The "Agency Approach"

To Locating Government Information on the Internet
a tutorial created by:
Chuck Malone, Government Information Librarian
Western Illinois University Library

This tutorial is sponsored by the Continuing Education Fund Working Group of the Education Committee of the American Library Association's Government Documents Round Table.


Contents of the Tutorial

  • Need to Find Government Information on the Internet? Try the Agency Approach!
  • How Do I Know Which Agency?
  • Once I Have Identified a Government Agency -- How Do I Find Their Internet Address?
  • How Do I "Mine" an Agency's Web Pages Once I Get There?
  • How Does This Agency Approach Work With Real Questions?

    Some Sample Reference Questions.

    1. How do I find out about sex discrimination laws and how to file a sexual harassment complaint against my employer?

    2. I need statistics on honey production for each state in the U.S.

    3. I want to know the number of lives air bags have saved.

    4. Is secondhand smoke really dangerous?


    5. What about laws? Our federal laws are government information. I bet this agency approach won't help me find the laws I need!

  • Help Is Available -- At Your Local Depository Library!
  • Some Additonal Great Sites to Help You Find Government Information
  • A Word About "SuDocs" Numbers.
  • A Word About State Government Information.
  • Comments? and Thank You!
  • Home Pages of Sponsors and Supporters of This Tutorial
  • And finally ... Agency Home Pages To Practice With.



    Need to Find Government Information on the Internet?

    Try the Agency Approach!

    A library patron once told me that she used an Internet search engine to search the Internet for information on filing a sex discrimination complaint against her employer because of ongoing harassment -- and the search engine gave her 5,066 hits. After looking through the first dozen or so and not finding the information she was looking for, she became frustrated and quit.

    In contrast, many government document librarians would take a different approach to searching for this information. They would ask themselves, "Which government department, office, or agency would deal with a question such as sex discrimination?"

    Most government document librarians work at libraries that are part of the Federal Depository Library Program (FDLP). The FDLP is administered by the United States Government Printing Office (GPO). Traditionally, as GPO prints publications and documents for the various federal agencies, they will print extra copies to be distributed to libraries participating in the FDLP. The FDLP libraries usually organize these government publications by the agencies that issued them. As a result, government document librarians have found that identifying the agency that deals with the information they are looking for is a good technique to use in locating government information.

    However, government information is increasingly becoming available on the Internet. One does not always have to go to a Federal Depository Library. In a sense, we can all now become government document librarians by using the Internet to find the government information we are looking for.


    But with the Internet so huge -- where do we start? Well, the same technique that government document librarians have used for organizing and finding government print material -- that is organizing information by the agency that issued that information -- also works in searching for government information on the Internet.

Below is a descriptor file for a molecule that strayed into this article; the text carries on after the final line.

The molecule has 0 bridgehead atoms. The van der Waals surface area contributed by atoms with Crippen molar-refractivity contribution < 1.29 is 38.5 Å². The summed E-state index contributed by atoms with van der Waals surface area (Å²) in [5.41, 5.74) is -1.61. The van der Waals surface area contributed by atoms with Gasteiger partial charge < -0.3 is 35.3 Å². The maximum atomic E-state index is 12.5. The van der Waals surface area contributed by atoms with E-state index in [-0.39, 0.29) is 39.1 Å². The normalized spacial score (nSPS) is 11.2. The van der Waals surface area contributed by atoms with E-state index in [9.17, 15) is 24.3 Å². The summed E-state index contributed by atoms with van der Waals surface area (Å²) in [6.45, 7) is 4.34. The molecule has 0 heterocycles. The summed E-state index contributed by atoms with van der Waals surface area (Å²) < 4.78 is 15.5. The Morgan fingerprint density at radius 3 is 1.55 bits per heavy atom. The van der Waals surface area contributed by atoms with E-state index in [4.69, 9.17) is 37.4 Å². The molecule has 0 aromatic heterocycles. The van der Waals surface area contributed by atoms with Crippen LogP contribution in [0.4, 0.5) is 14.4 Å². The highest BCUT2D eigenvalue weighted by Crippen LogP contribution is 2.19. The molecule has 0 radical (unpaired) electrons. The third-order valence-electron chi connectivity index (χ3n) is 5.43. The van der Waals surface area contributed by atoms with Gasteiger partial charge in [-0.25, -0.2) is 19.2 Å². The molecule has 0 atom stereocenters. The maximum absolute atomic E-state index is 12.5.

Thus, the purpose of this tutorial is to demonstrate a Three-Step "Agency Approach" to finding government information on the Internet.

    1. Identify which government agency deals with the type of information you are looking for.

    2. Go to that agency's Web home page.

    3. Mine that agency's Web pages for information you are looking for.



    (Please note: Internet "hotlinks" in this guide are underlined in blue. But be prepared to do some extra investigating or "mining" as Internet sites do change over time)

    How Do I Know Which Agency?


    One can determine which agency to look to for specific government information through a variety of ways. The United States Government Manual is one publication that is readily available in print at most libraries. This source is also accessible on the Internet at http://www.gpoaccess.gov/gmanual/index.html




    The
    United States Government Manual briefly describes the roles of most federal government departments and agencies. Furthermore, it will usually give the Internet address of a Department or Agency's Web page.





    And if you think about it, you probably know the names of many government agencies and have an idea of what they do just from listening to the radio, watching TV, or reading the newspaper. The names of government agencies are present everywhere if we happen to notice them. Just spending a few extra moments a day to mentally note the names of government agencies mentioned in the news and elsewhere can pay big dividends when it comes to identifying which government agency does what.

    What's in a name?

    The names of many agencies describe what a particular agency does. For example, the Dept. of Agriculture deals with matters of agriculture; The Dept. of Transportation deals with matters of transportation, etc.

    Or you might want to try the Federal Web Navigator by Villanova University's Center for Information Law and Policy. This directory is organized by subjects, and then leads one to the appropriate agencies.



    Once I Have Identified a Government Agency -- How Do I Find Their Internet Address?


    Federal government agency Internet addresses will usually end in .gov (except for military sites -- which will end in .mil). Many federal government Internet sites also will contain the initials of an agency -- followed by .gov. For example, the address of the U.S. Dept. of Interior is http://www.doi.gov. The Internet address of the Federal Trade Commission is http://www.ftc.gov.

    There are a couple of good Internet directories of government agencies that can help you find the Web address of an agency. These are: